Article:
THE ongoing volatility in the country's foreign exchange market is not showing any sign of subsiding. The depreciation in the value of the taka vis-à-vis the greenback has been continuing unabatedly, leading to serious concern among the businesses and the consumers as well. The US dollar has been gaining almost everyday in both the inter-bank and the kerb markets on the plea of its short supply. As an obvious consequence of the continuous erosion in the value of taka, the prices of the imported goods, which are plenty in numbers, have gone up in the market. The prices of goods which do not have any imported elements are also experiencing a sympathetic rise.
The governor of the central bank a couple of days back had expressed the optimism that the volatility in the forex market would ease shortly. But he did not explain how it was going to happen. But his optimism, apparently, has failed to create any impact on the situation and the restive mood in the forex market continues. In the inter-bank market, the greenback gained further Sunday and was quoted at Tk. 68.05.
The predicament of importers of all types of goods, starting from capital machinery down to essentials, is understandable under the prevailing circumstances. For opening of letters of credit (LCs) against imports, the public sector banks quoted dollar at Tk 69.97 while the private and foreign banks sold the same in between Tk 71.50 and 71.90. There exists strong fear in the market that if the situation continues like this, it would not take too long for the greenback per unit to reach Tk 100. Meanwhile, the president of the country's apex chamber body -- the Federation of Bangladesh Chambers of Commerce and Industry (FBCCI) -- Sunday while expressing serious concern over the developments in the forex market urged the government to pump certain amount of dollars into the market to restore stability. Whether the central bank should or should not intervene in the market under existing free-float exchange rate regime remains to be a matter of debate. Introduced from May 31, 2003, the system of fully market-based exchange rate in place of a policy of occasionally adjusting the exchange rate had been going well until the middle part of the last calendar year.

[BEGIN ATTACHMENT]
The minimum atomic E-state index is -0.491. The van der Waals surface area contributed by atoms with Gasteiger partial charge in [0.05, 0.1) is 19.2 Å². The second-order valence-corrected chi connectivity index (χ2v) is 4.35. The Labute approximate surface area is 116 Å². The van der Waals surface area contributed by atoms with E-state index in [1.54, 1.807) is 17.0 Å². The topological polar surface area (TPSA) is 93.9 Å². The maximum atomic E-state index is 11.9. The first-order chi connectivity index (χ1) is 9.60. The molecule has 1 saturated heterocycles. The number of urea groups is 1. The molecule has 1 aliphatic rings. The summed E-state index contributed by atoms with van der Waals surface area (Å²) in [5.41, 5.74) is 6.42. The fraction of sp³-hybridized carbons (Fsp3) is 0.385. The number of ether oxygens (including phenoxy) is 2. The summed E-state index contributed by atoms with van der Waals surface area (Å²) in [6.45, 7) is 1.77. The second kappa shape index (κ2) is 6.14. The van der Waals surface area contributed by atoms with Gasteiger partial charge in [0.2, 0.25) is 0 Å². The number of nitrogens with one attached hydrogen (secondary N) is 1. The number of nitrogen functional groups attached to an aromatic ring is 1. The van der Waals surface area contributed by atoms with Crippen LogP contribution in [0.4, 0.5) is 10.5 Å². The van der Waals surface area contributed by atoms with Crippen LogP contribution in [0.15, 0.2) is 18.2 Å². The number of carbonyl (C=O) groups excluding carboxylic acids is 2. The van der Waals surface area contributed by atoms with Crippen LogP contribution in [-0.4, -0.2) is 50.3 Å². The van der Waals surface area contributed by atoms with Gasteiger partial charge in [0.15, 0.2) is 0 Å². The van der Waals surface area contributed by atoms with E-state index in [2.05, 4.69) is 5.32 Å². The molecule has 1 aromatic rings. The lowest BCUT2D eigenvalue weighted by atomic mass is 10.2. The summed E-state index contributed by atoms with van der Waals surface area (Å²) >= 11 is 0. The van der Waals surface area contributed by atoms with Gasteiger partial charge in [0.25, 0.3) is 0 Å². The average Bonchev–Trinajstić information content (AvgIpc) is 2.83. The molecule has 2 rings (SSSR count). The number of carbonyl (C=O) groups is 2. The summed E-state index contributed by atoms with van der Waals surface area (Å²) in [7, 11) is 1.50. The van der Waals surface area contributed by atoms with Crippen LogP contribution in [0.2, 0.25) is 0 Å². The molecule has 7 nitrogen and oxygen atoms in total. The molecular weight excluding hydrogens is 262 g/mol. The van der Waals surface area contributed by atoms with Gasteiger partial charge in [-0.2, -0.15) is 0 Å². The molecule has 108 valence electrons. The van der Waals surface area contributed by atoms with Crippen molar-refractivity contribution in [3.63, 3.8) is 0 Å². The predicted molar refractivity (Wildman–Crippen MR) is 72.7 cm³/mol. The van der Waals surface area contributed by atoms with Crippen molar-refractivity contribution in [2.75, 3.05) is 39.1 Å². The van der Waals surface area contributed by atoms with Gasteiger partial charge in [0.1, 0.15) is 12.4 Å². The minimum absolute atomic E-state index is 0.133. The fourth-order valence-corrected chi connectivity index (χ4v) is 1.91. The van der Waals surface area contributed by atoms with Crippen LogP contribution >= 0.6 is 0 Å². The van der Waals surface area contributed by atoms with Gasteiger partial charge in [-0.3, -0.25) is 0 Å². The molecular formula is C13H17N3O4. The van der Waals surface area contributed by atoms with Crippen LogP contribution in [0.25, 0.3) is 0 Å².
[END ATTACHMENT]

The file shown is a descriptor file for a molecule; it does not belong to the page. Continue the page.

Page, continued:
The public sector banks and a few private and foreign banks used to meet the demand for dollars in the market without much trouble. But the situation deteriorated when the public sector banks ran out of surplus forex funds after meeting huge demand for the same from the Bangladesh Petroleum Corporation (BPC) for meeting fuel import bills. To make the situation worse, some private commercial banks opened LCs indiscriminately without looking into their own fund positions or taking into consideration the possible forex market scenario. With a view to meeting import payment obligations, these banks became desperate for forex funds, thus, contributing to the build-up of volatility in the market. Under the prevailing circumstances, the central bank which is, obviously, in a dilemma because of a number of reasons needs to act promptly to restore stability in the market.
The depreciating exchange rate of Taka is not only hurting the consumers but also affecting investments. In addition to steps to discourage imports of non-essential and luxury goods, the central bank needs to stop flight of capital under various mechanisms. The bank has no reasons to feel itself complacent over putting in place all the safeguards against siphoning off ill-gotten funds out of the country by the influential quarters. It is also imperative to constitute a strong and dynamic economic intelligence unit in the central bank with officials of high integrity and honesty without further delay.